Kent Roberts had to be sweating. During the week the jury was out in the former McAfee general counsel's options backdating trial, the market dropped nearly 1,000 points and the American financial meltdown went global. It was not the most ideal time to be the poster boy for corporate greed.
But when the jury returned Oct. 3, the verdict was not guilty. After three days of deliberation, the jury concluded that Roberts' actions, while suspect, did not meet the threshold for criminal intent. "This was under the white spotlight--an issue that drew intense investigative pressure," says Jeffrey Stone, who leads the trial department at McDermott Will & Emery. "In a case like this, where apparently the evidence suggested that there was no intent to commit a crime, the jury ferreted that out. They really focused on the facts of this specific case."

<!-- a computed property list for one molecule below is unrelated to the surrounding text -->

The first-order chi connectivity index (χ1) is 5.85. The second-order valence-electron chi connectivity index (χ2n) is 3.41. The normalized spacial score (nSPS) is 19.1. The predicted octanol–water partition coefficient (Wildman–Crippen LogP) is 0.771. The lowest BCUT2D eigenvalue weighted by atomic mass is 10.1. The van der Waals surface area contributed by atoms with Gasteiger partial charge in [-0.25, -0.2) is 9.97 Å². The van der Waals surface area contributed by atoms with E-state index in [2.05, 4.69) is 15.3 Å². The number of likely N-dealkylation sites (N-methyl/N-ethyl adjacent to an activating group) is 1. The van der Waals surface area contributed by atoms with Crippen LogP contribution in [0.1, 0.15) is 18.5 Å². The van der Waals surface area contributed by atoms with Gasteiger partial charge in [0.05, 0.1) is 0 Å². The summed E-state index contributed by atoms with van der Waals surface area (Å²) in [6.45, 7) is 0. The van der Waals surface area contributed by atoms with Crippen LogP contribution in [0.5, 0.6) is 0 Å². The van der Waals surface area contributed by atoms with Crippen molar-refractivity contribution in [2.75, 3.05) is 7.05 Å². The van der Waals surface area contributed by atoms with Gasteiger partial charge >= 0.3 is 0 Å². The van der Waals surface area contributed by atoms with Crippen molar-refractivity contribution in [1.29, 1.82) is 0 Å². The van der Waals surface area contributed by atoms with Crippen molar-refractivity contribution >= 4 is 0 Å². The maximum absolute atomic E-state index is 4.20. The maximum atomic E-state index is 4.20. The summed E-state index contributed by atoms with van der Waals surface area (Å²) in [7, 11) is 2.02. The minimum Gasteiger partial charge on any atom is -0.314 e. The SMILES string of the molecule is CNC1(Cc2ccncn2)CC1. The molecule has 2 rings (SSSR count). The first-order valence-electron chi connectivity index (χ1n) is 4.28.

That wasn't the only difficulty prosecutors faced. The original indictment comprised seven counts, including charges that Roberts backdated options for the company's former CEO. But prosecutors dropped four counts before the trial.